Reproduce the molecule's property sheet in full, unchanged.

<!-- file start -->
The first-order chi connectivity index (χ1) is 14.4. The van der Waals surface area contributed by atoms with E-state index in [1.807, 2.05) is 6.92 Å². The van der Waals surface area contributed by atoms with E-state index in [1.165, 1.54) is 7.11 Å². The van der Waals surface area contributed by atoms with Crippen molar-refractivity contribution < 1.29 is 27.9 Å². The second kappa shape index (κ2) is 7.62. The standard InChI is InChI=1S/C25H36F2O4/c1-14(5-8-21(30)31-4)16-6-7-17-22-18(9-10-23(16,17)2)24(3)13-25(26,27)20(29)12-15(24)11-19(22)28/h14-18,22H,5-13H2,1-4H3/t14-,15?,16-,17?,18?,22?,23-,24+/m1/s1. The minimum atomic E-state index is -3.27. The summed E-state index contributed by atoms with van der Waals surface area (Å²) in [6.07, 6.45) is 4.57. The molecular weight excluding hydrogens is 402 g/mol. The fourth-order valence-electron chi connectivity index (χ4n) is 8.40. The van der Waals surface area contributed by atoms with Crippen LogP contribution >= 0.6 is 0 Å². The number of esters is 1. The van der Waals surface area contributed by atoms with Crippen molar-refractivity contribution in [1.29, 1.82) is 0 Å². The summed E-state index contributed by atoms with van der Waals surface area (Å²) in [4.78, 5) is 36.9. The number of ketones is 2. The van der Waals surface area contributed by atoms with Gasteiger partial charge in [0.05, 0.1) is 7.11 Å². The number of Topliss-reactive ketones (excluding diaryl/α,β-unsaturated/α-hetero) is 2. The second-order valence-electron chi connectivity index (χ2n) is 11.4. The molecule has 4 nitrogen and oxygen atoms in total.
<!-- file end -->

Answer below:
The first-order chi connectivity index (χ1) is 14.4. The van der Waals surface area contributed by atoms with E-state index in [1.807, 2.05) is 6.92 Å². The van der Waals surface area contributed by atoms with E-state index in [1.165, 1.54) is 7.11 Å². The van der Waals surface area contributed by atoms with Crippen molar-refractivity contribution < 1.29 is 27.9 Å². The second kappa shape index (κ2) is 7.62. The standard InChI is InChI=1S/C25H36F2O4/c1-14(5-8-21(30)31-4)16-6-7-17-22-18(9-10-23(16,17)2)24(3)13-25(26,27)20(29)12-15(24)11-19(22)28/h14-18,22H,5-13H2,1-4H3/t14-,15?,16-,17?,18?,22?,23-,24+/m1/s1. The minimum atomic E-state index is -3.27. The summed E-state index contributed by atoms with van der Waals surface area (Å²) in [6.07, 6.45) is 4.57. The molecular weight excluding hydrogens is 402 g/mol. The fourth-order valence-electron chi connectivity index (χ4n) is 8.40. The van der Waals surface area contributed by atoms with Crippen LogP contribution >= 0.6 is 0 Å². The number of esters is 1. The van der Waals surface area contributed by atoms with Crippen molar-refractivity contribution in [1.29, 1.82) is 0 Å². The summed E-state index contributed by atoms with van der Waals surface area (Å²) in [4.78, 5) is 36.9. The number of ketones is 2. The van der Waals surface area contributed by atoms with Gasteiger partial charge in [0.05, 0.1) is 7.11 Å². The number of Topliss-reactive ketones (excluding diaryl/α,β-unsaturated/α-hetero) is 2. The second-order valence-electron chi connectivity index (χ2n) is 11.4. The molecule has 4 nitrogen and oxygen atoms in total.